Authors: Hilary Wilde
Tags: #Large type books, #General, #England, #Inheritance and succession, #Fiction
The Golden Maze by Hilary Wilde
Cindy Preston arrived at the lovely Lake District castle as its prospective owner, but wound up staying as guest of the real heir. On discovering the cause of his long-standing estrangement from his father, she earned his gratitude and love.
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TORONTO · LONDON · NEW YORK · AMSTERDAM · SYDNEY · WINNIPEG
Harlequin Omnibus 58
Copyright © 1977 by Harlequin Enterprises Limited. All rights reserved. Except for use in any review, the reproduction or utilization of this work in whole or in part in any form by any electronic, mechanical or other means, now known or hereafter invented, including xerography, photocopying and recording, or in any information storage or retrieval system, is forbidden without the permission of the publisher, Harlequin Enterprises Limited, 240 Duncan Mill Road, Don Mills, Ontario, M3B 1Z4, Canada.
All the characters in this book have no existence outside the imagination of the author and have no relation whatsoever to anyone hearing the same name or names. They are not even distantly inspired by any individual known or unknown to the author, and all the incidents are pure invention.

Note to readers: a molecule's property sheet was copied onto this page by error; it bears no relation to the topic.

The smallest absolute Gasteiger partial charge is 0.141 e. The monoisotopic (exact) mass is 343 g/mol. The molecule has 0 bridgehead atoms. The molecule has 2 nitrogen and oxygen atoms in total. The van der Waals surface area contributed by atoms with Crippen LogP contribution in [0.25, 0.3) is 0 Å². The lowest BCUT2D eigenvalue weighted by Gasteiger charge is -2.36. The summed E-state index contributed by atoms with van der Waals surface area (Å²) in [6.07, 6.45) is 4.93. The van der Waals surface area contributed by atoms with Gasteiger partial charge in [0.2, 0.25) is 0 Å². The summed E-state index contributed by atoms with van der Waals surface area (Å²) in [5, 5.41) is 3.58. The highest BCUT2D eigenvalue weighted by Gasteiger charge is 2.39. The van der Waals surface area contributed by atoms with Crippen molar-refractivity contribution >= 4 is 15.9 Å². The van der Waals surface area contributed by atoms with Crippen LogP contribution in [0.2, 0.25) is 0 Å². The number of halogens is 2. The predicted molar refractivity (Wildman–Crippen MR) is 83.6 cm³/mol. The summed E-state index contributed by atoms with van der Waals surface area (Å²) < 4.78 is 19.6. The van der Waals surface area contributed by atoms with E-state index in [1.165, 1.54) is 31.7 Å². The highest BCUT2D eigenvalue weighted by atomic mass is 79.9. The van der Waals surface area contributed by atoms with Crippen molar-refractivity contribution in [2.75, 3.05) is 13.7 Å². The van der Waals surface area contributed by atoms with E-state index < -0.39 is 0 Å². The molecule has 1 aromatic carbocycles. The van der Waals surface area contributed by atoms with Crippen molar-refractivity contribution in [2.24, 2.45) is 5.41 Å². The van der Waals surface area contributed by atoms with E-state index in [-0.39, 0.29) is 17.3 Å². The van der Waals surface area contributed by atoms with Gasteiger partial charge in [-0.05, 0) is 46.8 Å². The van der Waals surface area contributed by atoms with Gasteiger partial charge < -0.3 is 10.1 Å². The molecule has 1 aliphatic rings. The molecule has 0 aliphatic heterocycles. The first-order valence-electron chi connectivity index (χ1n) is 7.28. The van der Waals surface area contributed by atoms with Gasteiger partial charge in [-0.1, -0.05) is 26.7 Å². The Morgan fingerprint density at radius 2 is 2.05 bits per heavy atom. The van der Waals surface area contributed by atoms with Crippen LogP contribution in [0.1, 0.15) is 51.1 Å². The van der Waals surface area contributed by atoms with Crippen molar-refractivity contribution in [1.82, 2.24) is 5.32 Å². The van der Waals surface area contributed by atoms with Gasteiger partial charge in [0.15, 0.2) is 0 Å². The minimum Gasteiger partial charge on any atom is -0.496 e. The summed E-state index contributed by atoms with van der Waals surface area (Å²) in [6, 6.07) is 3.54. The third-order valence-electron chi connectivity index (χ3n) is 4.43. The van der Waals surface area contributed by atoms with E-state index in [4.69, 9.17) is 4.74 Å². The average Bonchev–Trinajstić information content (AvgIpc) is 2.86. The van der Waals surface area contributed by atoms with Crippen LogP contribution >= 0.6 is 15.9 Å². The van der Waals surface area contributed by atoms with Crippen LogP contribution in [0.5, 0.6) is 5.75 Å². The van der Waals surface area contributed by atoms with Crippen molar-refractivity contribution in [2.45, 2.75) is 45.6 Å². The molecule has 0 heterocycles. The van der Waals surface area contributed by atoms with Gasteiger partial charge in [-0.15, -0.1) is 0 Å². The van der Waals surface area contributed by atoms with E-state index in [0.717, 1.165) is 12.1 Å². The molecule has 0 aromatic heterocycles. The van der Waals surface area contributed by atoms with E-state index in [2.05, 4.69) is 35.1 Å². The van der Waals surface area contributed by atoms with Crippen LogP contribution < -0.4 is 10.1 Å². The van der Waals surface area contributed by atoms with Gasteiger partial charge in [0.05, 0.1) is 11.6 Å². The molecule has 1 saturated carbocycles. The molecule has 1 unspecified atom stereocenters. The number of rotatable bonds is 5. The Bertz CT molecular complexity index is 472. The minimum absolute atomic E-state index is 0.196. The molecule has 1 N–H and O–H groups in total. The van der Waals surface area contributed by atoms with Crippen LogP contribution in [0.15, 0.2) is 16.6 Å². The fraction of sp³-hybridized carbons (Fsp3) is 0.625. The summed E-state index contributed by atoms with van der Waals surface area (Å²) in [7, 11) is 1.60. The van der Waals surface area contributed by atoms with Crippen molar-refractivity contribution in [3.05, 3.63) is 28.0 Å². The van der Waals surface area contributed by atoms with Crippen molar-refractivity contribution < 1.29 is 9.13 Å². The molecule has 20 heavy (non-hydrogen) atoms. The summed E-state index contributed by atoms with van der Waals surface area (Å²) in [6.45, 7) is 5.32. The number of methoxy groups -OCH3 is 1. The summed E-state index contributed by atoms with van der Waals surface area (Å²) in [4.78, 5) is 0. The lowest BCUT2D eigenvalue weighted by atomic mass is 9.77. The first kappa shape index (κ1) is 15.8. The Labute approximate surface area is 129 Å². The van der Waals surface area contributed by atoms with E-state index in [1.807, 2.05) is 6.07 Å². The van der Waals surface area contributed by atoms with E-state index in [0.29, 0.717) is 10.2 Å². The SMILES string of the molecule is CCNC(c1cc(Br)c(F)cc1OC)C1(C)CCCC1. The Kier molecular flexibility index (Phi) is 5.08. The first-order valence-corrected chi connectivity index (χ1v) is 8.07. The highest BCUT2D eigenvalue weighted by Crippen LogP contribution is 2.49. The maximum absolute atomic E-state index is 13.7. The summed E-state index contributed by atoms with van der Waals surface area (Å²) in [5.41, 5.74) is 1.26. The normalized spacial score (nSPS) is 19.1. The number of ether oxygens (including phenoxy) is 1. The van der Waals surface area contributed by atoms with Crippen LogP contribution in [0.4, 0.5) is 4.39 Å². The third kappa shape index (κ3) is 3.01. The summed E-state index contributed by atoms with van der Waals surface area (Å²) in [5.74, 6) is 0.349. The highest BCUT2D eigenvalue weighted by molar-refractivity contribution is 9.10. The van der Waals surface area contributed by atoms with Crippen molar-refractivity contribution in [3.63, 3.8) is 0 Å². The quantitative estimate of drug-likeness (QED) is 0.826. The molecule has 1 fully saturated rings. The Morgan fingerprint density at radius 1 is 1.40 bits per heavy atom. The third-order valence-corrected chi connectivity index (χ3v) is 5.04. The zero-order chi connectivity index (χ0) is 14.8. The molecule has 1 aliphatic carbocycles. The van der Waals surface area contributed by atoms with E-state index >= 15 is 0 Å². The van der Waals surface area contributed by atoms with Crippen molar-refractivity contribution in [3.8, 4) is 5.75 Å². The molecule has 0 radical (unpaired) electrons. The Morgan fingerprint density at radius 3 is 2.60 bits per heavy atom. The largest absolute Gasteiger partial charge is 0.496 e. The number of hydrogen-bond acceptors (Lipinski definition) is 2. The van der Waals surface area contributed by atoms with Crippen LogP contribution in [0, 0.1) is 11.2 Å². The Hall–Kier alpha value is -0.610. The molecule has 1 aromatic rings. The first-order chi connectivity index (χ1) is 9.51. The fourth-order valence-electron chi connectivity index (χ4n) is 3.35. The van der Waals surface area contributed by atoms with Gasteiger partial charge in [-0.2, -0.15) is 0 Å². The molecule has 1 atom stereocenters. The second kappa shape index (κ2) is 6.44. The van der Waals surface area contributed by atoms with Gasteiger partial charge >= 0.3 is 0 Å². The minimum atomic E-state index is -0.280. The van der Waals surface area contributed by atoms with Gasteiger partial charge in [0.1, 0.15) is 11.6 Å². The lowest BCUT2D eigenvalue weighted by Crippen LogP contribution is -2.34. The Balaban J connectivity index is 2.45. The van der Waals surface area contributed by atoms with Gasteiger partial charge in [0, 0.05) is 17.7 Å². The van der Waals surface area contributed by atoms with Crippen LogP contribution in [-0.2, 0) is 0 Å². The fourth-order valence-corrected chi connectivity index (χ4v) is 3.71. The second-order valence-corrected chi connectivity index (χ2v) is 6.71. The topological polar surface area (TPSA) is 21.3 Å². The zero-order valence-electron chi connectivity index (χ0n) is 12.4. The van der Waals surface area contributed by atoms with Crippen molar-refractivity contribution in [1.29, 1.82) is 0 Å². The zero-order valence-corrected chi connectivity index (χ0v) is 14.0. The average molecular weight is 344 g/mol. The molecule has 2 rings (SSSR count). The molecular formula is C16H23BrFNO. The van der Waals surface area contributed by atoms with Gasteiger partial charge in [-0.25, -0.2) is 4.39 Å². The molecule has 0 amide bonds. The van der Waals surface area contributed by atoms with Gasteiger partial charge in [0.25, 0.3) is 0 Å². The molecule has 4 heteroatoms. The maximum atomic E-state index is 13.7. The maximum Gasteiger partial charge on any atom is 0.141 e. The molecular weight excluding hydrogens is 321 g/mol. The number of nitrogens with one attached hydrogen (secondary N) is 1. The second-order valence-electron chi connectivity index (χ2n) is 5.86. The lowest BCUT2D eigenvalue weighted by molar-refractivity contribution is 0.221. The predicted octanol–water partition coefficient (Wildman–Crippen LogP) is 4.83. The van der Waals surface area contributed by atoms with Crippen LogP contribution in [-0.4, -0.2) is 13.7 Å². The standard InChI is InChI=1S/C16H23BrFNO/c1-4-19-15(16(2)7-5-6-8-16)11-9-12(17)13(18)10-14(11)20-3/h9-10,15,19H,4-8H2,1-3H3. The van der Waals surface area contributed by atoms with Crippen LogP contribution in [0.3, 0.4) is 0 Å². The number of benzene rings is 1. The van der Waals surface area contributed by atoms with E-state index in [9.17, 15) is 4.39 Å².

Copyright @ 1972 by Hilary Wilde
First published in 1972 by Mills & Boon Limited
Harlequin edition (#1624) published September 1972
First Harlequin Omnibus edition published June 1977
The Harlequin trademark, consisting of the word HARLEQUIN and the portrayal of a Harlequin, is registered in the United States Patent Office and in the Canada Trade Marks Office.
Imagine inheriting a castle! The very idea thrilled Cindy. Especially the Lake District castle, which had been the scene of a happy time in her life. It was like a dream come true. Then, suddenly, the real heir appeared and Cindy no longer had any claim. But meeting Peter Baxter proved more than compensation for her shattered hopes!
CINDY frowned as she gazed up at the names on the board, high up on the wall, that she could not see properly. She had almost run up from Ludgate Circus, hardly hearing the roar of traffic, for all she could think of was the Castle.
The castle of her dreams !
And now here she was to learn all about it and she couldn't even see which floor the solicitors were on !
"Having trouble?" A deep masculine voice interrupted her thoughts. Startled, she swung round and saw the man standing by her side. She couldn't see his face clearly, but he was tall, with broad shoulders, and blond hair. He towered above her.
"Why not wear glasses ?" he asked, sounding amused. "Then you could see."
"I do usually." She gave an excited little laugh, "but I was in such a hurry to get here I forgot them. I mean, it isn't every day you inherit a castle !"